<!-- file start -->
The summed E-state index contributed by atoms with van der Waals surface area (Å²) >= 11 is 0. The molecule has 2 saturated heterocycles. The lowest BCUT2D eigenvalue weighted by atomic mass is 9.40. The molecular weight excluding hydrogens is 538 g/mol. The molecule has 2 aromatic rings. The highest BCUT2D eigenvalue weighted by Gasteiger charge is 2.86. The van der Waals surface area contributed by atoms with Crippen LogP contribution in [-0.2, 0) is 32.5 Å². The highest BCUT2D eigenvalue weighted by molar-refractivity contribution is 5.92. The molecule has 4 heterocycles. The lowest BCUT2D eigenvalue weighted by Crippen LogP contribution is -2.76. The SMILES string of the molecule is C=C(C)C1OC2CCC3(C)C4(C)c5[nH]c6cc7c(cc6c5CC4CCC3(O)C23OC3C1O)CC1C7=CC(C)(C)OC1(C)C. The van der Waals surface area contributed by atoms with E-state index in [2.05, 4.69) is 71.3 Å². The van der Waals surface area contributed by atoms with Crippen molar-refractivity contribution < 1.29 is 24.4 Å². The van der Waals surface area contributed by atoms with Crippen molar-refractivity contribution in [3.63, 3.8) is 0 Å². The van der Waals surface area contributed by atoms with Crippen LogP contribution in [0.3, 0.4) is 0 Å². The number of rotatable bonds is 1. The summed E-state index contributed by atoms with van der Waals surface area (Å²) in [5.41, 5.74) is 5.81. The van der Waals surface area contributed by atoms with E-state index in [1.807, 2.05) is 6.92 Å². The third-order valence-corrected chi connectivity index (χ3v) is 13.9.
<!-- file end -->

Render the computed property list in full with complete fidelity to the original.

The summed E-state index contributed by atoms with van der Waals surface area (Å²) >= 11 is 0. The molecule has 2 saturated heterocycles. The lowest BCUT2D eigenvalue weighted by atomic mass is 9.40. The molecular weight excluding hydrogens is 538 g/mol. The molecule has 2 aromatic rings. The highest BCUT2D eigenvalue weighted by Gasteiger charge is 2.86. The van der Waals surface area contributed by atoms with Crippen LogP contribution in [-0.2, 0) is 32.5 Å². The highest BCUT2D eigenvalue weighted by molar-refractivity contribution is 5.92. The molecule has 4 heterocycles. The lowest BCUT2D eigenvalue weighted by Crippen LogP contribution is -2.76. The SMILES string of the molecule is C=C(C)C1OC2CCC3(C)C4(C)c5[nH]c6cc7c(cc6c5CC4CCC3(O)C23OC3C1O)CC1C7=CC(C)(C)OC1(C)C. The van der Waals surface area contributed by atoms with E-state index in [2.05, 4.69) is 71.3 Å². The van der Waals surface area contributed by atoms with Crippen molar-refractivity contribution < 1.29 is 24.4 Å². The van der Waals surface area contributed by atoms with Crippen molar-refractivity contribution in [3.63, 3.8) is 0 Å². The van der Waals surface area contributed by atoms with Crippen LogP contribution in [0.3, 0.4) is 0 Å². The number of rotatable bonds is 1. The summed E-state index contributed by atoms with van der Waals surface area (Å²) in [5.41, 5.74) is 5.81. The van der Waals surface area contributed by atoms with E-state index in [1.807, 2.05) is 6.92 Å². The third-order valence-corrected chi connectivity index (χ3v) is 13.9.